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Ja Rule, rapper and I'm in Love With a Church Girl star, shares in a recent radio interview how his early experiences as a Jehovah's Witness left him disenchanted with religion, why he and his wife decided to get saved at Hillsong NYC church, and why he finds Pastor Mason "Ma$e" Betha's explicit rap lyrics "very confusing."
Ja Rule, born Jeffrey Atkins, appeared on the popular radio show "The Breakfast Club" on Thursday to promote his new memoir, Unruly: The Highs and Lows of Becoming a Man, a new MTV reality show with his family, and other projects. The bulk of the interview, however, centered around religion.
Ja Rule, who previously shared being raised as a Jehovah's Witness, revealed that what turned him off from the religion was how his family members shunned his mother once she was disfellowshipped from the faith community.
"I found that rather odd," he said. "I was living with my grandmother at the time. My mom would get me on the weekends and stuff like that. And then they were like, 'You're not gonna be able to go with your mom on the weekends anymore.'"
"I didn't understand it like that. And I was like, 'Well that's not gonna fly, and I'm leaving here and gonna live with my mother,'" the rapper said. "We were kinda like the black sheep now. Nobody was dealing with my mother, and that was crazy."
He explained how the familial breakdown affected him in the long run, saying that seeing how much his mother was hurt by being shunned by her own mother and brother gave him a "sore taste" in his mouth about the religion.
"But then ironically, when I blew up (with his rap career in the 1990s) and started making money and became Ja Rule, everybody could come and speak to my mother," said the multi-platinum recording artist.
"Instead of me being bitter about it … I was just happy to see my mom happy again to have her family, her mother, back in her life, her brother back in her life," he added.
When asked by one of the DJs if the Jehovah's Witnesses teachings he was raised with affect him today, the 38-year-old rapper said, "Not really."
"You know, when I went to jail and came home, I kind of reconnected with God by doing the I'm in Love With a Church Girl movie. So I was going out to different churches, like a church tour. … I kind of reconnected with God in a different way, because I was going to these churches. ... " Ja Rule explained. I'm In Love With a Church Girl was released in December 2013.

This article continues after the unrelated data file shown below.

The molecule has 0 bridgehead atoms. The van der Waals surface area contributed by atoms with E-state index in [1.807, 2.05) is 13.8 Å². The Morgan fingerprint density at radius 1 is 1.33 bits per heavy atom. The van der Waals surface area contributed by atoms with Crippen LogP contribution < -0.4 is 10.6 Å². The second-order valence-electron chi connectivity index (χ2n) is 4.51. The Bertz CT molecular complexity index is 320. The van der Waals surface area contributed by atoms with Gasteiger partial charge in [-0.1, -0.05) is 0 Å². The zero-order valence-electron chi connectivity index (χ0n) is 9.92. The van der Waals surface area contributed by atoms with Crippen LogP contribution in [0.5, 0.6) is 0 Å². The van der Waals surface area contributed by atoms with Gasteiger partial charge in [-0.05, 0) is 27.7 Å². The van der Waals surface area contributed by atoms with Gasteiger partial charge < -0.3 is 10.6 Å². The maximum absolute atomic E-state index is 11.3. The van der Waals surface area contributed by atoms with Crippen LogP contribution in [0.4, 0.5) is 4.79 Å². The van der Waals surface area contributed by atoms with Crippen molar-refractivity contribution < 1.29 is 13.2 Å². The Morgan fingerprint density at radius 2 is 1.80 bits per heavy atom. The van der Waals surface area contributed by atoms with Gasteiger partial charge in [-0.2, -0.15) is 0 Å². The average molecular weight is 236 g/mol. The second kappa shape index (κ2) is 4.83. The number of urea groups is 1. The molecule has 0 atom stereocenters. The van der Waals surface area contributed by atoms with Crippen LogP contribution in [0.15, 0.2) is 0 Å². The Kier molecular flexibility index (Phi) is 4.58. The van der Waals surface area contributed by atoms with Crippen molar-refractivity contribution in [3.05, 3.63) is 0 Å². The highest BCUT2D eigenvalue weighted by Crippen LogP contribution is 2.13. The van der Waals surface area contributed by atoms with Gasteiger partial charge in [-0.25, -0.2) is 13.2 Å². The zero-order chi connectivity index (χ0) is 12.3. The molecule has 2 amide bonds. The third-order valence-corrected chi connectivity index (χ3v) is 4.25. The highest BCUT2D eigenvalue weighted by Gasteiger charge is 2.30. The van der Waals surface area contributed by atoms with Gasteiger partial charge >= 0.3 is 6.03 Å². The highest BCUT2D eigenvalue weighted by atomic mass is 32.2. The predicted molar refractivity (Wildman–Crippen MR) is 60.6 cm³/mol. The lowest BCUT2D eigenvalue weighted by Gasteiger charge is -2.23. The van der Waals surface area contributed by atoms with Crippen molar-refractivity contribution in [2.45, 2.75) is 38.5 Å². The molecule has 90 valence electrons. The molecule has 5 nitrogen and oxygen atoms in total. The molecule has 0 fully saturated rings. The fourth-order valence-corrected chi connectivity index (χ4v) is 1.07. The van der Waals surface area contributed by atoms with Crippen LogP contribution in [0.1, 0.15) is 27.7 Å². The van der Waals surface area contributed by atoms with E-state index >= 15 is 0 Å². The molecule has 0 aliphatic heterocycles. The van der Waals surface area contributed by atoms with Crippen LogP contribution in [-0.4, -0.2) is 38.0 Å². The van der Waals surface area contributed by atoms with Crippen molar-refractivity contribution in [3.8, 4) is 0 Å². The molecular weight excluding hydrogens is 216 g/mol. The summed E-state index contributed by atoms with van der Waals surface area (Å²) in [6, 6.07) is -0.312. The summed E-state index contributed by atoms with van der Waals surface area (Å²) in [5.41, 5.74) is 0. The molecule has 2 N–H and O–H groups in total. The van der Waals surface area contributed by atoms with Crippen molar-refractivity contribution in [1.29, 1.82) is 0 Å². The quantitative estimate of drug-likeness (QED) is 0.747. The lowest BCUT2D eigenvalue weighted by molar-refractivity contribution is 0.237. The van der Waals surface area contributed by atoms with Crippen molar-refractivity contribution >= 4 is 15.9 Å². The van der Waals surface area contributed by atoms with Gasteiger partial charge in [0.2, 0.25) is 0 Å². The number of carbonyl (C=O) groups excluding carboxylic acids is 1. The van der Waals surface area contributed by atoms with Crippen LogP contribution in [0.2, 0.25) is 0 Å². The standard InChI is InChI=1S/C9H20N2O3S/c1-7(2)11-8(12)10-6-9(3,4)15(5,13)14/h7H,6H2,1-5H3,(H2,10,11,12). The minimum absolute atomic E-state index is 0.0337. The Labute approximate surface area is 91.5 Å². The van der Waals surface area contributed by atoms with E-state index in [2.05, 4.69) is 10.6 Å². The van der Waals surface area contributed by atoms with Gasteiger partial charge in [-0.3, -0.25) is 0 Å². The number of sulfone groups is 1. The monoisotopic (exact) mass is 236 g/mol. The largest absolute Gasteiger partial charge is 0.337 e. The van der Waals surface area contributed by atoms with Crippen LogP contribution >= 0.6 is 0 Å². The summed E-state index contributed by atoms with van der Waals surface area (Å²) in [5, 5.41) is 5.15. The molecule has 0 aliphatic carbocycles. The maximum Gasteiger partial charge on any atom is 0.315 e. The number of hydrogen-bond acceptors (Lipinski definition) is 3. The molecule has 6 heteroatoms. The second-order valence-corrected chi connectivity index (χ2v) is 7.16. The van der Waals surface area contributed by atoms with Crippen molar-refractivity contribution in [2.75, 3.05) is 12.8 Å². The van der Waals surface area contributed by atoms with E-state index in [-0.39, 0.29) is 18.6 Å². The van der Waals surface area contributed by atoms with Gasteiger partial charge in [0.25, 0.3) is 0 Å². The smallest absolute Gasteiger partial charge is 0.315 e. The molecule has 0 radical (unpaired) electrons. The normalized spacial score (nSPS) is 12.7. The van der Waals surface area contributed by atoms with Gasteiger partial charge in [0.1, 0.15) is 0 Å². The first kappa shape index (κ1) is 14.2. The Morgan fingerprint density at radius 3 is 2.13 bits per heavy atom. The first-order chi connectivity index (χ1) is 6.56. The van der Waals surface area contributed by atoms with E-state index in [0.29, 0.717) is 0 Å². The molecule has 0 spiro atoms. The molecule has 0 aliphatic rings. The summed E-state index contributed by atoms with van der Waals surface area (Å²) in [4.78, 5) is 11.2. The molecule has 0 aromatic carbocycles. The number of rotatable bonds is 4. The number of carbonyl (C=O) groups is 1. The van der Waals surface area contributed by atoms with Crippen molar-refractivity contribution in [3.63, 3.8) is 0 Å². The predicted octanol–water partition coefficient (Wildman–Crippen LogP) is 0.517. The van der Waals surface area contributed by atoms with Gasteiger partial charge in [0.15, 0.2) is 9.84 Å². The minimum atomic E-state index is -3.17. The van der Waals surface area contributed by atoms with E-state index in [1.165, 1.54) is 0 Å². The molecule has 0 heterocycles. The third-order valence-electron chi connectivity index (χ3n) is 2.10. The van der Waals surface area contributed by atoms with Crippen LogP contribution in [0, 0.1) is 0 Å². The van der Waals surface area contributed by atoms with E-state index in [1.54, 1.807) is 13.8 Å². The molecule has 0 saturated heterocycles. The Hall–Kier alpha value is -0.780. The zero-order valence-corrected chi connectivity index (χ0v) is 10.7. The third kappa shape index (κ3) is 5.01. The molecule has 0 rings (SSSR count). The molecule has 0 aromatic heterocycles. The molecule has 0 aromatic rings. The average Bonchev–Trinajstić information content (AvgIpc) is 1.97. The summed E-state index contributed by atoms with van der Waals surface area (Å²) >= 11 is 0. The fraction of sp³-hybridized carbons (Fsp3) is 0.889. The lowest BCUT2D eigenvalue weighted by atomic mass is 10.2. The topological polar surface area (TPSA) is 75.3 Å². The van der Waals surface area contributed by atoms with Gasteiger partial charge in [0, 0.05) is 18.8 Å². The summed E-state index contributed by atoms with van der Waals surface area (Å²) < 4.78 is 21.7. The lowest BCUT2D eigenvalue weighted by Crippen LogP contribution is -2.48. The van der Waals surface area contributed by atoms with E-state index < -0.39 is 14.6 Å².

"They were great churches, but I didn't feel like they were talking to me. Until I went to Hillsong right here in the city, and a pastor named Carl Lentz came out on stage and he started preaching. The rapper went on to share how surprised he was to see the Irving Plaza concert ballroom transformed into a worship setting.
"You walk into the church and it's dark in there, the disco ball is still in there and you see the lights and you're like, 'This is different.' And you get in there and start to look at everybody around you, and they look just like you," he said. He added that what he witnessed convinced him that the leaders are sincere when they tell people to come as they are.
"Then the pastor comes out, Carl Lentz … tatted up. When I saw him, he had some (Jordans) on, jeans, a T-shirt. He came out and he started preaching, and I felt like he was talking to me," said Ja Rule.
"I got saved at that church, me and my wife," he revealed, adding that he encouraged his wife to take the step with him. "We went up on stage, we got saved and it just gave me a good feeling."
Ja Rule said he eventually sought guidance from Lentz about his new commitment, and how he was not going to suddenly start producing Gospel records. "He told me, 'Ja, take baby steps, walk in your path," said the rapper.
Ja Rule, who dropped a few expletives during the interview, was then asked for his opinion on Ma$e, the rapper born Mason Betha who retired from the industry on more than one occasion to pastor a church, still rapping about "the stuff he raps about."
Ma$e released a new single titled "Nothing" in May for his upcoming album, Now We Even, and left a few fans confused with his sexually-suggestive lyrics.
"I'm confused. He's confusing me," said Ja Rule. "I don't know how to take it because I'm like, 'Is that allowed?' I don't know."
"I'm not sitting here saying I'm … the great godly man. I'm not the authority to really speak on these situations," he continued, admitting that what he has been witnessing from the rapper-pastor doesn't "feel right." Ja Rule repeated that he found it confusing, and that he "wouldn't play with the Lord like that."
The Queens, New York, rapper went on to admit that although he made a decision to get saved, he was not yet "ready to go all the way" and was still going to make his music in a way that feels good to him.
He went on to point to Jamie Hector, popular for portraying Marlo Stanfield on the hit HBO series The Wire, as an inspiring example of "a church dude" that navigates his professional career without jeopardizing his Christian faith.
"I'm not knowing what's cool and what's not cool," Ja Rule admitted of his new faith walk. "I just want to make sure I do the right thing. I don't want people on my Twitter being like, 'Man, I thought you were a holy roller.' I don't want people to misconstrue what I'm doing here. I'm taking baby steps and I want to get closer to God. I feel it's something that you should do in life."
He went on to say, "I'm a very spiritual dude and I feel you should have your one-on-one with God."